Speaking of Jaime’s dwarf brother, Tyrion Lannister was by far the best part of the show for most of Game of Thrones’ run. The mesmerizing character, played by Peter Dinklage, could have been little more than a sad farce. But Dinklage took the role seriously and made Tyrion into the heart of the series. The youngest Lannister heir was brilliant, quick-witted and desperate to find people he could trust or believe in. Once the series focus shifted away from his machinations to his quest to get Daenerys on the Iron Throne, the series suffered a little bit. Tyrion Lannister had finally found someone he could believe in, and it eventually broke him, because even she eventually let him down, like many of the women in his life had.
One of my oft-repeated lines to my wife about Game of Thrones, as we took about four and a half months to watch the whole series, was “The women on this show are terrifying.” Every single main female character – and quite a few of the women in supporting roles – would frequently outsmart their male counterparts or just commit an act so terrible that it made me shudder. Daenerys crucified slave traders; Cersei Lannister blew up a temple with her daughter-in-law, the Queen, inside just to defeat the religious sect that had overtaken King’s Landing; Brienne of Tarth proved herself to be the fiercest fighter in all of Westeros, until she came up against Arya Stark, who killed the Night King after leaping at him out of nowhere; Olenna Tyrell admitted to poisoning King Joeffrey to protect her granddaughter after she downed poison herself; even Lyanna Mormont, the way-too-young Lady of Bear Island, backed up her stone-cold demeanor by killing a zombie giant in the penultimate battle.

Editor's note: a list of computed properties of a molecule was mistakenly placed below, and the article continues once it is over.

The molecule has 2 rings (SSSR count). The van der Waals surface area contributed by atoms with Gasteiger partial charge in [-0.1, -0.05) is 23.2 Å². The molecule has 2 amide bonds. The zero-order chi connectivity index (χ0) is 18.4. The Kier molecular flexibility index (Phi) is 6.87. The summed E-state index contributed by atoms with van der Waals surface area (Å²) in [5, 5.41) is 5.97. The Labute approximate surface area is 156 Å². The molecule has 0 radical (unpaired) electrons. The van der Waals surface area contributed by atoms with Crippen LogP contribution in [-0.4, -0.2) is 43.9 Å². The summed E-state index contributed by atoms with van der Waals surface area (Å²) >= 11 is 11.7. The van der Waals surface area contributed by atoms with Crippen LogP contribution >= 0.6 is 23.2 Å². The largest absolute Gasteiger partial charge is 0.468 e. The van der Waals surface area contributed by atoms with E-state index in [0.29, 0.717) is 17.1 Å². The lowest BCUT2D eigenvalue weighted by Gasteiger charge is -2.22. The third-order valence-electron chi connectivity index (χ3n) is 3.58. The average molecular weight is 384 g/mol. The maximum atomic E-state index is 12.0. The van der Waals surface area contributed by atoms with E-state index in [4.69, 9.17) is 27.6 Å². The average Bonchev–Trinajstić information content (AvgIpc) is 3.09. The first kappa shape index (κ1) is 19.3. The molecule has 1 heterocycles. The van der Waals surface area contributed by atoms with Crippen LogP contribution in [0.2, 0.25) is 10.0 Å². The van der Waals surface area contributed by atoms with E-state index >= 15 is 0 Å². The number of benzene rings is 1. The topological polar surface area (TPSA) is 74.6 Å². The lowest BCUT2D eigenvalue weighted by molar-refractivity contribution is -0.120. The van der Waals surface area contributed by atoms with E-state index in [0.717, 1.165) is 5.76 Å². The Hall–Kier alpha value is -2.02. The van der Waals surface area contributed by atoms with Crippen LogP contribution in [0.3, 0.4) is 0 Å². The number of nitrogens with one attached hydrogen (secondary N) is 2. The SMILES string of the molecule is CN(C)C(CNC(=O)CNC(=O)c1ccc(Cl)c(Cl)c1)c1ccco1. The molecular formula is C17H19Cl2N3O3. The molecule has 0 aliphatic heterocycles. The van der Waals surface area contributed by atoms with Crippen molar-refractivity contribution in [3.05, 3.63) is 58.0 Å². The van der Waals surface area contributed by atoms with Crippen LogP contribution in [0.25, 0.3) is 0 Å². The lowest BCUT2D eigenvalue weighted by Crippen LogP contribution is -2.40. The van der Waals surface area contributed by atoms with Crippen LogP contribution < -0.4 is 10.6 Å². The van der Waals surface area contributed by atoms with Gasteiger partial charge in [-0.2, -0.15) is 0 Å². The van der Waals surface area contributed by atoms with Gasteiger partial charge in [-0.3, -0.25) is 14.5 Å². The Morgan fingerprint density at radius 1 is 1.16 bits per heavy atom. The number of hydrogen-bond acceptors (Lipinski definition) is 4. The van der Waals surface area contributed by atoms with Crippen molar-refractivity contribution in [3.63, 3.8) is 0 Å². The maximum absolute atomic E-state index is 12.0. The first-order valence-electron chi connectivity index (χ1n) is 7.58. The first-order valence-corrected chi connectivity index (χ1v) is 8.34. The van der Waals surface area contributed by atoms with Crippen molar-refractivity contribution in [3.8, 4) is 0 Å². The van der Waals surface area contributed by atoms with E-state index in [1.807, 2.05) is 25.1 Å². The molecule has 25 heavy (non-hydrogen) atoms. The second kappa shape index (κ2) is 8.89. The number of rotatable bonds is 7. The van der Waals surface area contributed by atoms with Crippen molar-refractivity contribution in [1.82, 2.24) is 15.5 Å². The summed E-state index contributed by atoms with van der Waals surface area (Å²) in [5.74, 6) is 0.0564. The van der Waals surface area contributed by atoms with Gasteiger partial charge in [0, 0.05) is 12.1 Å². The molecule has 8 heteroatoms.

Game of Thrones never once portrayed the women of Westeros as damsels in distress. If anything, the men of Westeros were all-too-easily outmatched by their better halves.
I can see where people may have been disappointed in the final season if they started watching the show back in 2011 and followed it religiously up until its finale two years ago. With so much time in between seasons, and especially once the show veered away completely from being an adaptation, the imagination of fans goes far and wide, dreaming up any number of scenarios for how they would take down the Night King or who would eventually sit atop the Iron Throne. While Arya’s defeat of the Night King was pretty well telegraphed – even though people expected it to be Jon Snow – I’m not sure anyone would have called Bran Stark ruling as the Broken King.
Maybe the final season could have been an extra couple of episodes to help the pacing of the story’s final chapter, but ultimately, I thought season 8 worked exactly because endings sometimes come faster than we’re comfortable with and life is forced to move on. Pretty much every aspect of the entire series worked for me and I really loved the whole thing. I can very much see myself watching the series again to try and catch things I may have missed the first time through, and I imagine that’ll happen at some point in the next year. And I even find myself a little excited for the handful of Game of Thrones spin-offs HBO has in the works.
But for now, our watch has ended. And it was totally worth it.